@tomfletcherbc
tfletcher@blackpress.ca

Like us on Facebook and follow us on Twitter.

BC legislature

Get local stories you won't find anywhere else right to your inbox.
Sign up here

Just Posted

Permission to develop a residential treatment centre providing mental health and addiction recovery is being sought at the Tachick Lake Resort purchased by Carrier Sekani Family Services. (Regional District of Bulkley-Nechako photo)
Treatment centre eyed at former Tachick Lake Resort near Vanderhoof

Carrier Sekani Family Services awaiting adoption of rezoning bylaw

An aerial shot of Cedar Valley Lodge this past August, LNG Canada’s newest accommodation for workers. This is where several employees are isolating after a COVID-19 outbreak was declared last Thursday (Nov. 19). (Photo courtesy of LNG Canada)
41 positive COVID-19 cases associated with the LNG Canada site outbreak

Thirty-four of the 41 cases remain active, according to Northern Health

The North Country Inn and Restaurant in Vanderhoof notified the public Friday morning of a positive, COVID-19 case for one of its workers. (Facebook photo)
North Country Inn and Restaurant employee tests positive for COVID-19

The North Country Inn and Restaurant said the employee had not been in contact with its patrons

Cases have gone up in Northern Health in the past week, as they have all over B.C. (K-J Millar/Black Press Media)
Northern Health reports new highest number of COVID-19 cases in one day

Nineteen cases were reported to Public Health last Tuesday (Nov. 17)

FILE – British Columbia provincial health officer Dr. Bonnie Henry wears a face mask as she views the Murals of Gratitude exhibition in Vancouver, on Friday, July 3, 2020. THE CANADIAN PRESS/Darryl Dyck
Masks now mandatory in all public indoor and retail spaces in B.C.

Many retailers and businesses had voiced their frustration with a lack of mask mandate before

A man wearing a face mask to help curb the spread of COVID-19 walks in downtown Vancouver, B.C., Sunday, Nov. 22, 2020. The use of masks is mandatory in indoor public and retail spaces in the province. THE CANADIAN PRESS/Darryl Dyck
B.C. records deadliest day of pandemic with 13 deaths, 738 new COVID-19 cases

Number of people in hospital is nearing 300, while total cases near 30,000

The COVID-19 test centre at Peace Arch Hospital is located on the building’s south side. (Tracy Holmes photo)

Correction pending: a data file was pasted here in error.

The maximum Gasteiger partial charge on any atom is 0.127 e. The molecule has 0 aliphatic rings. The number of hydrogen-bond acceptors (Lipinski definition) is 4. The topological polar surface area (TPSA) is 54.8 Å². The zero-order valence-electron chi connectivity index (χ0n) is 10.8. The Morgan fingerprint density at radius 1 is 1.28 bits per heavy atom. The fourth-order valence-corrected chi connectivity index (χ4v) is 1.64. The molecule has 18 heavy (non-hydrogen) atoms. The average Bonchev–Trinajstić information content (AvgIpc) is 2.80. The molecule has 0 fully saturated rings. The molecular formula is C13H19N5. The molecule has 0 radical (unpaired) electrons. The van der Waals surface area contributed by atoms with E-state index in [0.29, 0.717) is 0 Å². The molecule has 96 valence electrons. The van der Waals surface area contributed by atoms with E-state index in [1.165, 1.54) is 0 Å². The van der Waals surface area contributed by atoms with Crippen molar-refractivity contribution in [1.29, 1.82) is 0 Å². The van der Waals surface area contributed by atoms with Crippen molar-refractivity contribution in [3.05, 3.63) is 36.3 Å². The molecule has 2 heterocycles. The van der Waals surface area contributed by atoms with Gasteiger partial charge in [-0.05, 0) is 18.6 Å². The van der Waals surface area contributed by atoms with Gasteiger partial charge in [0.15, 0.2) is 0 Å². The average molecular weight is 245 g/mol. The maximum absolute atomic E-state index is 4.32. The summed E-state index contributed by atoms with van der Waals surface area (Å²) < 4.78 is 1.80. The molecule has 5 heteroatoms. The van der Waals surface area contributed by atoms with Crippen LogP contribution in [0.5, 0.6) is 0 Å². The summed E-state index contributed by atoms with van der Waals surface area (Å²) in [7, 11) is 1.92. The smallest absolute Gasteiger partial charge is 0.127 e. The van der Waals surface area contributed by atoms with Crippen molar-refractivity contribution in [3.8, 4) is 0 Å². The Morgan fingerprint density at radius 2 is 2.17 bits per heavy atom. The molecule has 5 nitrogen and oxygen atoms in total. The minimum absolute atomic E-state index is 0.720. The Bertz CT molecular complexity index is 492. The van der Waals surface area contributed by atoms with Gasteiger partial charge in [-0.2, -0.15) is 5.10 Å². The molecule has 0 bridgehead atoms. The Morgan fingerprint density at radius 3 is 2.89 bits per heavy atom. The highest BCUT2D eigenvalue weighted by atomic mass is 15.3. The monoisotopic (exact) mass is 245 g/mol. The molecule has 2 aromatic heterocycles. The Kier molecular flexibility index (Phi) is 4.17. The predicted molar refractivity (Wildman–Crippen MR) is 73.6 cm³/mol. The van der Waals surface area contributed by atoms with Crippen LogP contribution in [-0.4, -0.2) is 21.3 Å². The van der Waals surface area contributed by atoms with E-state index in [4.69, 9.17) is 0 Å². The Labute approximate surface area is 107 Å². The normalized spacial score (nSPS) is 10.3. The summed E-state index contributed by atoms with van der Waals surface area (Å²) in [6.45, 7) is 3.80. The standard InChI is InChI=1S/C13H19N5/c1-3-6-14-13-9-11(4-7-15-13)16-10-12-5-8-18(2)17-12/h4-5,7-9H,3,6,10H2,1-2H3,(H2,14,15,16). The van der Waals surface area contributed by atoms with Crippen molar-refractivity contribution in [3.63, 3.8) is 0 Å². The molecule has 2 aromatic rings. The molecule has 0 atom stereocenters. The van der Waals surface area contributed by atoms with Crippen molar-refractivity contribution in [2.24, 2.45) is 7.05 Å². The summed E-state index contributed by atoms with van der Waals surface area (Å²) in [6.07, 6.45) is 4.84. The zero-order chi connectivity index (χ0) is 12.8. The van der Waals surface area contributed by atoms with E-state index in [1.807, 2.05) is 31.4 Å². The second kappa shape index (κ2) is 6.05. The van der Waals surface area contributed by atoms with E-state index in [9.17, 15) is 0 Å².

B.C. woman calls for consistency in COVID-19 post-test messaging

‘Could we just get one thing straight?’ asks Surrey’s Deb Antifaev

(File photo)
Alberta woman charged after allegedly hitting boy with watermelon at Okanagan campsite

Police say a disagreement among friends at an Adams Lake campsite turned ugly

Court of Appeal for British Columbia in Vancouver. (File photo: Tom Zytaruk)
B.C. woman loses appeal to have second child by using late husband’s sperm

Assisted Human Reproduction Act prohibits the removal of human reproductive material from a donor without consent

Krista Macinnis displays the homework assignment that her Grade 6 daughter received on Tuesday. (Submitted photo)
B.C. mom angry that students asked to list positive stories about residential schools

Daughter’s Grade 6 class asked to write down 5 positive stories or facts

Join Black Press Media and Do Some Good
Join Black Press Media and Do Some Good

Pay it Forward program supports local businesses in their community giving

B.C. projects targeting the restoration of sockeye salmon stocks in the Fraser and Columbia Watersheds will share in $10.9 million of federal funding to protect species at risk. (Kenny Regan photo)
13 projects protecting B.C. aquatic species at risk receive $11 million in federal funding

Salmon and marine mammals expected to benefit from ecosystem-based approach

Barrels pictured outside Oliver winery, Quinta Ferreira, in May. (Phil McLachlan - Black Press Media)
B.C. Master of Wine reflects on industry’s teetering economic state

Pandemic, for some wine makers, has been a blessing in disguise. For others, not so much.

Most Read